By Kate Lowenhar-Fisher, Jennifer Gaynor and Greg Gemignani

Nevada is the world’s preeminent gaming destination. Not by chance, but by being a leader in gaming and entertainment innovations. Nevada was the first state in the nation to legalize gaming in 1931, the first to introduce the world to the “casino-resort” with the Mirage in 1989, and, more recently, the first state to license and regulate Internet gaming. Now Nevada legislators have given regulators the green light to allow for the state to take a leadership position in the new world of “hybrid” games.

What is a “hybrid” game? For those who follow gaming law, you know there are two types of games, skill games and games of chance. Then there are those games that fall somewhere on the spectrum between “pure skill” games and “pure chance” games. A “hybrid” game would be one where, by definition, the outcome will be determined by a combination of skill and chance – and possibly other factors (or “identifiers”), including frequency of play, use of other casino services or amenities, and use in combination with other technologies, such as social networking platforms like Facebook and Instagram.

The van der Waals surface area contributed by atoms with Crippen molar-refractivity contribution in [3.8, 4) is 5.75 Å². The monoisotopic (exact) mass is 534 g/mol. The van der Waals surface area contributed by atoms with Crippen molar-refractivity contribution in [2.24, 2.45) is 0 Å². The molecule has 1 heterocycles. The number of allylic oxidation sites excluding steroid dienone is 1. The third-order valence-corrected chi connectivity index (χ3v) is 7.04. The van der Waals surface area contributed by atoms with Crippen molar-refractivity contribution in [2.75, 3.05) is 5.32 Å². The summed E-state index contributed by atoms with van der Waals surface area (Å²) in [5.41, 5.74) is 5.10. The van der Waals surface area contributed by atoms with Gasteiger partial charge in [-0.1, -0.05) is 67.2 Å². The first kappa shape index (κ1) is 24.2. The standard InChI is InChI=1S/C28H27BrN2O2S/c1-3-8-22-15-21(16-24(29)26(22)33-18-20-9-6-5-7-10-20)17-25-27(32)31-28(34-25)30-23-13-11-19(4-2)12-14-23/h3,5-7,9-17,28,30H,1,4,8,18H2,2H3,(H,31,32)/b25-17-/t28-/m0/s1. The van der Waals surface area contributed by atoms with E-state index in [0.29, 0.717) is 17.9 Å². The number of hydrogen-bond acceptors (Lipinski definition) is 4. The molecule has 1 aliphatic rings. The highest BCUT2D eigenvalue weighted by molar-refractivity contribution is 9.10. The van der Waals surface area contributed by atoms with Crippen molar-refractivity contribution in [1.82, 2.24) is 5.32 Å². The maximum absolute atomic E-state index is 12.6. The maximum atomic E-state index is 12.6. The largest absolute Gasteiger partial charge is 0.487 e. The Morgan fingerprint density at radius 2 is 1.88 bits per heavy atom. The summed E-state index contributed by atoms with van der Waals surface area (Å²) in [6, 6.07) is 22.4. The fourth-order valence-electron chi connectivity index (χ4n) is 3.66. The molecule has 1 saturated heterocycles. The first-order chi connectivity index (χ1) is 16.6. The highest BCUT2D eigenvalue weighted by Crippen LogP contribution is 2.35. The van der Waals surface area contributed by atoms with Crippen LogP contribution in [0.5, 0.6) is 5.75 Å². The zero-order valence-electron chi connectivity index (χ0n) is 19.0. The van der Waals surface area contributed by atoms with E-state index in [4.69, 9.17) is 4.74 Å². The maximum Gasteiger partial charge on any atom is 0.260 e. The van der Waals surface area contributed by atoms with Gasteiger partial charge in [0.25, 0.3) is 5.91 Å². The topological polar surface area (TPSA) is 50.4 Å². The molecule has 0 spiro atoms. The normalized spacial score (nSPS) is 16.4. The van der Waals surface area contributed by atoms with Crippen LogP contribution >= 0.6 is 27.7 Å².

The idea is to draw in a new generation of customers who relate to electronic skill-based game play and would be drawn to features such as bonus rounds that reward the skill of a player, integration of the games with their social media accounts, interactive networked game play, and the use of electronic commerce transactions.

Senate Bill 9 calls for the Nevada Gaming Commission to draft regulations allowing the development of such technology for gaming devices. The bill includes a policy directive and enhanced rulemaking authority to make it clear that Nevada’s gaming regulators have the authority to both develop technical standards for such hybrid games and to allow incorporation of other technologies into gaming devices.